He told us how he had actively resisted efforts over the years to get him to do another war documentary after the smashing success of his Civil War film. He talked to us about the emotional difficulty of spending years involved in the study of something so terrible as war. But he finally felt compelled to approach this topic because he recognized that it would be criminal to let the thousands of veterans die before their story could be told.

In the Q&A session, Burns clarified his point a bit. It wasn't that there were not enough documentaries on WWII. He seemed to indicate a distaste for the History Channel's approach to the war. Too many swastikas everywhere you turned and not enough of the human story of the war. Burns set out to make a "bottom up" documentary that focused on the lives of the people rather than the affairs of the generals and presidents.

Burns claimed that WWII was not "the good war" but "the necessary war."

This is the point that seems to escape so many people who oppose our contemporary military conflicts. They see war not as a necessary evil, but as an absolute evil. In my view, war is a yucky, horrible thing. I look forward to the reign of the Prince of Peace when all war will end. But until that time comes, it simply will not do to allow evil men to rampage unmolested simply because we demand "peace." Peace at any price is not peace, but prison.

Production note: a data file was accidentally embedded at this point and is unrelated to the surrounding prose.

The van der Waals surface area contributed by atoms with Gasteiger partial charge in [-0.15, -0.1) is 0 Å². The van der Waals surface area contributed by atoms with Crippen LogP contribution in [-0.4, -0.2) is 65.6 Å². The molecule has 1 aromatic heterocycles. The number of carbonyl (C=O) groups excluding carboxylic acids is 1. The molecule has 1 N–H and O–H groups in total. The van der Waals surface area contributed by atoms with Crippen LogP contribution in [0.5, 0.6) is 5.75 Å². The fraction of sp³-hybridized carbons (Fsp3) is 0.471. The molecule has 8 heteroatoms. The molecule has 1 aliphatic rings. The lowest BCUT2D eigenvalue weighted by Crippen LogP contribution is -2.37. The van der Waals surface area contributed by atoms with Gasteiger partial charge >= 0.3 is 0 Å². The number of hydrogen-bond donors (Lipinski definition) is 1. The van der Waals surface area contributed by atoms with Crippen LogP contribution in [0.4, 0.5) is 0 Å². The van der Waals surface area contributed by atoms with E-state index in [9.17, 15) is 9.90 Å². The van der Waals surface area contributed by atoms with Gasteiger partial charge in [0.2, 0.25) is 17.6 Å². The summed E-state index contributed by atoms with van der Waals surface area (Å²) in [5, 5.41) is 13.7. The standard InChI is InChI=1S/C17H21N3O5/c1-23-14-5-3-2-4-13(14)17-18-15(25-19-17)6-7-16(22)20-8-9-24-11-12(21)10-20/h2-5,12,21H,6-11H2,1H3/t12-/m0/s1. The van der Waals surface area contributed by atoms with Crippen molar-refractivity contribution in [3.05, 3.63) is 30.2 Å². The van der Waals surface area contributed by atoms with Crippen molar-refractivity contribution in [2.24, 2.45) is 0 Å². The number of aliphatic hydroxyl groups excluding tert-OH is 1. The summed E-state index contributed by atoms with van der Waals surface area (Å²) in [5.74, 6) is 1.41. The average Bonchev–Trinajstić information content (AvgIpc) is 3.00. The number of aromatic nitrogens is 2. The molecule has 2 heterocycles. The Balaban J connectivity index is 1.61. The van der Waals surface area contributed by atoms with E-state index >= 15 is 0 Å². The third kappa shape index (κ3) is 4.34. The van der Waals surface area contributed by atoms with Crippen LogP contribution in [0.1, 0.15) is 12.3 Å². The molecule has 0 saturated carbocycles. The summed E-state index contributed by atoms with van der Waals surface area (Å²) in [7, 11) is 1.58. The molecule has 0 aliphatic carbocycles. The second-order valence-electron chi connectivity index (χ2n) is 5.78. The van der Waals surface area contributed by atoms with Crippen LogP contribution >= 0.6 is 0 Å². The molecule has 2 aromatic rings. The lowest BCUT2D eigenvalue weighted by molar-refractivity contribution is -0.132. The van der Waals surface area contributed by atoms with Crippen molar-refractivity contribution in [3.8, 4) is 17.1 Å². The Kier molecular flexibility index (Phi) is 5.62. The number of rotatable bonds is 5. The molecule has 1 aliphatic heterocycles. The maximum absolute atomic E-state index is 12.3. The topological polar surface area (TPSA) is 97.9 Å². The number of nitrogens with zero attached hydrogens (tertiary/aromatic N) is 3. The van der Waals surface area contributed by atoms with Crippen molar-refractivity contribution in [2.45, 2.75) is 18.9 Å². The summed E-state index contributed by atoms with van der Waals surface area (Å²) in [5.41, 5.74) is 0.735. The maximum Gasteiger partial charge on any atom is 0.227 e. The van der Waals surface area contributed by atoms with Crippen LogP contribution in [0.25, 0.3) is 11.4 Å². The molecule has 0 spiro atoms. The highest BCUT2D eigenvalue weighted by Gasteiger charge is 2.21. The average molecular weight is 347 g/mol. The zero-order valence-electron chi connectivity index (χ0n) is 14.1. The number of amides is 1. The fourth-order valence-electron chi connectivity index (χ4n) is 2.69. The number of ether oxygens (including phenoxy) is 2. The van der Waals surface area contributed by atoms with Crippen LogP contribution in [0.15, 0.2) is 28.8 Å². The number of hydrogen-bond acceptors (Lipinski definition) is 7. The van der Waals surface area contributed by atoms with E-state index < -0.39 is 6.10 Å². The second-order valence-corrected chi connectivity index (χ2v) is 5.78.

Burns told us that there is a sizable portion of the graduating high school seniors in our country that believe that we fought in WWII alongside the Germans against the Soviets. Many people are going to see films like "Saving Private Ryan" and are feeling the powerful emotion of the event without understanding the greater significance. Why were they landing on that beach? What was the strategy? What were the goals? Did it work?

He acknowledged that it is impossible to tell a story without any bias. He hopes that as he tells a story that he paints a fair picture that conveys the emotion he feels about the subject. I can tell you that the clips of the documentary that he showed certainly conveyed powerful emotions. It will be interesting to see how he lives up to his stated goal of also placing the events in the larger picture while being true to his bottom-up approach.